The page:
Why we funded it
We know from work we have carried out with men affected by prostate cancer that their greatest priority for research is to find a better way to distinguish between aggressive and non-aggressive prostate cancer. This will allow better-informed decisions around treatment, and prevent men undergoing harsh treatment for a cancer that may never have been life-threatening.
This project is a step towards addressing how we might be able to distinguish the difference between these cancer types.
Scientific title: A new approach to evaluating prostate cancer diagnostic markers in men with a raised PSA undergoing template mapping biopsy.
Research project summary
This study is aimed at providing better markers to test for prostate cancer and to distinguish between aggressive and so-called 'indolent' forms of prostate cancer, also referred to as 'tigers' and 'pussycats'. The research team plan to collect blood and urine samples from 714 men who are due to have a prostate biopsy.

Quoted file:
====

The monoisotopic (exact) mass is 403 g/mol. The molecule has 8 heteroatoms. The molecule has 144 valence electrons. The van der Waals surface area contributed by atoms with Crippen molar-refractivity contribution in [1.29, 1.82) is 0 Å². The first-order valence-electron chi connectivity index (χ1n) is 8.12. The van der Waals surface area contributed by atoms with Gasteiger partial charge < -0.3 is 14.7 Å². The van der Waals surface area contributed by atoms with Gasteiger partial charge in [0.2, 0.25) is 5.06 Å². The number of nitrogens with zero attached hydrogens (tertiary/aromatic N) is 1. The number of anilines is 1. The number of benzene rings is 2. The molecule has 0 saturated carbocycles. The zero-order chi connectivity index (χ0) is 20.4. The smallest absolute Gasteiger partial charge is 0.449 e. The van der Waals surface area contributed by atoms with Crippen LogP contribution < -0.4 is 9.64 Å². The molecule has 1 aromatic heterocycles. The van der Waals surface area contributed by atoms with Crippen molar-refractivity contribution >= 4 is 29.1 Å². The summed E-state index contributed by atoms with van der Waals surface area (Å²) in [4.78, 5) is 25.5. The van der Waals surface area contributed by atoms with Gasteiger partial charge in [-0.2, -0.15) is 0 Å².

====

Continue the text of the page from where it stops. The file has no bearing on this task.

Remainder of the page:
Unlike all previous studies, these men will then have an extremely thorough biopsy, known as a template mapping biopsy. This type of biopsy allows us to accurately assess the presence or absence of prostate cancer, its size and grade. The next step is to test several highly promising blood and urine markers to see whether they accurately predict the presence or absence of significant prostate cancer.
There is an urgent need for better markers of significant prostate cancer that could be used to tell us who should or should not have a biopsy. The team believe that it is vital to test such markers in men who have a template mapping biopsy. This is something that has never been done before.
Institution - Institute of Cancer Research, Sutton
Researcher - Dr Chris Parker
Grant award - £199,725
Duration - 2012-2015
Reference - PG10-17